• \Reference — The projects folder is meant to store living/breathing projects that have a beginning and an end. The project folder remains in projects to reference later. The Reference folder is for items that don’t get edited but need a home. Items in here include product license keys, manuals, licenses, Photoshop plugins, guides, etc.

Let’s Dive a Little Deeper

I think it’ll be best if I show the entire file tree for each folder to give you an understanding on how things are organized.

For my situation, I probably use the Business folder most often. It’s similar to the top-level folder but only has folders for Finance, Projects, and Reference. The Finance folder includes the financial side of the business activities. Invoices that need paying, invoices that I need to pay, financial statements, and any tax documents go here, organized in folders by year. When an invoice is paid, it moves to its respective project/client folder.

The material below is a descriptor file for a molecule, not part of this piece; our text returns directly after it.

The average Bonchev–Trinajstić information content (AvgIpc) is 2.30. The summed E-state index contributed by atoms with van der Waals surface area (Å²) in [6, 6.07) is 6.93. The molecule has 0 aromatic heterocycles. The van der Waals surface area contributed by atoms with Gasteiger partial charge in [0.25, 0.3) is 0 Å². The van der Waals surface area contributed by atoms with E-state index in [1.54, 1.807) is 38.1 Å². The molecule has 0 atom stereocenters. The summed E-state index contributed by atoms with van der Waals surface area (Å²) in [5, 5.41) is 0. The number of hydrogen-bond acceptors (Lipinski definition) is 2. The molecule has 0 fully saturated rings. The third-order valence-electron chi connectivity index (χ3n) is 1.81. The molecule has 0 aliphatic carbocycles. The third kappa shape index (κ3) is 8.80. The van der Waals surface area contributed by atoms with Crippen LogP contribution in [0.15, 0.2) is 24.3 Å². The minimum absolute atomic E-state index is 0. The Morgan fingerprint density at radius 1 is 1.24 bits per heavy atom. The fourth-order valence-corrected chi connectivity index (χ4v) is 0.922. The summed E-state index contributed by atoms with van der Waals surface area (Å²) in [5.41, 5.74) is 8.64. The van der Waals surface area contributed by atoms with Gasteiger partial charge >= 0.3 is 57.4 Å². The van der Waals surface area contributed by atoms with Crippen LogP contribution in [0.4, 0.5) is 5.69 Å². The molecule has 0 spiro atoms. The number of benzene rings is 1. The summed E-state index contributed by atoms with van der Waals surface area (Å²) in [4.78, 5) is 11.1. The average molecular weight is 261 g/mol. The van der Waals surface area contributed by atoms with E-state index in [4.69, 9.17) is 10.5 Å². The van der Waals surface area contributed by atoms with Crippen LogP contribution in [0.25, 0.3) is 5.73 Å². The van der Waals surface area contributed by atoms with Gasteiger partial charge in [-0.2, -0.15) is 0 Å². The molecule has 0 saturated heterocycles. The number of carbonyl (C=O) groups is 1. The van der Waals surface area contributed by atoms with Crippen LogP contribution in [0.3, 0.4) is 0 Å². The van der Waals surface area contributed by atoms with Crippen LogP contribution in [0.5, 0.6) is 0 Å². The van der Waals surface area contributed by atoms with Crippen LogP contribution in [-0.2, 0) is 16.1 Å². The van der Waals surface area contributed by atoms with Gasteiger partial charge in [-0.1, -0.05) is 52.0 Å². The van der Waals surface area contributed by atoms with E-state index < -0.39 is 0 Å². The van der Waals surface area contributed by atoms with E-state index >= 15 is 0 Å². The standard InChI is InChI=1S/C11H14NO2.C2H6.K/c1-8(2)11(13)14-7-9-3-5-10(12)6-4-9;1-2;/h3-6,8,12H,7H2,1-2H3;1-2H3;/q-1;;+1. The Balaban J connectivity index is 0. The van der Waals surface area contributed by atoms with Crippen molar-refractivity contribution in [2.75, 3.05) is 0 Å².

The projects under business have a particular structure. For my business, I do some heavy engineering design work and I will detail that folder below. The name of the project can be the client name or the project name itself. I usually start with securing a contract which goes in the Contracts folder. Then I start doing some intensive research and all that collected data goes in the Brainstorm & Research folder.